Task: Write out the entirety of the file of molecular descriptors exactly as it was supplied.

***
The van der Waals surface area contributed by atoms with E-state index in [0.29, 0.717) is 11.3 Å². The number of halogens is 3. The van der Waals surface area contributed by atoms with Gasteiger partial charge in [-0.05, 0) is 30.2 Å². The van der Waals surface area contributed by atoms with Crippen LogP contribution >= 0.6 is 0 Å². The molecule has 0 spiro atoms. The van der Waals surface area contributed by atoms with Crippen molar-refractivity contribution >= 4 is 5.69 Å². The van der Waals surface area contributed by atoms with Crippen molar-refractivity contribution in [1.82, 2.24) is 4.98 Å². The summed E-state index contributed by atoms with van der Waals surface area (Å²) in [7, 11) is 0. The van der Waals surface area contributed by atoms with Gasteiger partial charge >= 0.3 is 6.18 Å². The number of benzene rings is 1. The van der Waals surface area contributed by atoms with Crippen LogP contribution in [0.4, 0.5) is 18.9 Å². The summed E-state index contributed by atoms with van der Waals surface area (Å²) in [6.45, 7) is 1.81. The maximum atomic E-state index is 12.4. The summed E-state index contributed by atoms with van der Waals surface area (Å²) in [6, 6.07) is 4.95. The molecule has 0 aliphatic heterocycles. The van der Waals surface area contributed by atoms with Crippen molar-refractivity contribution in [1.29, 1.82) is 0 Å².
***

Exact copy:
The van der Waals surface area contributed by atoms with E-state index in [0.29, 0.717) is 11.3 Å². The number of halogens is 3. The van der Waals surface area contributed by atoms with Gasteiger partial charge in [-0.05, 0) is 30.2 Å². The van der Waals surface area contributed by atoms with Crippen LogP contribution >= 0.6 is 0 Å². The molecule has 0 spiro atoms. The van der Waals surface area contributed by atoms with Crippen molar-refractivity contribution >= 4 is 5.69 Å². The van der Waals surface area contributed by atoms with Crippen molar-refractivity contribution in [1.82, 2.24) is 4.98 Å². The summed E-state index contributed by atoms with van der Waals surface area (Å²) in [7, 11) is 0. The van der Waals surface area contributed by atoms with Gasteiger partial charge >= 0.3 is 6.18 Å². The number of benzene rings is 1. The van der Waals surface area contributed by atoms with Crippen LogP contribution in [0.4, 0.5) is 18.9 Å². The summed E-state index contributed by atoms with van der Waals surface area (Å²) in [6.45, 7) is 1.81. The maximum atomic E-state index is 12.4. The summed E-state index contributed by atoms with van der Waals surface area (Å²) in [6, 6.07) is 4.95. The molecule has 0 aliphatic heterocycles. The van der Waals surface area contributed by atoms with Crippen molar-refractivity contribution in [1.29, 1.82) is 0 Å².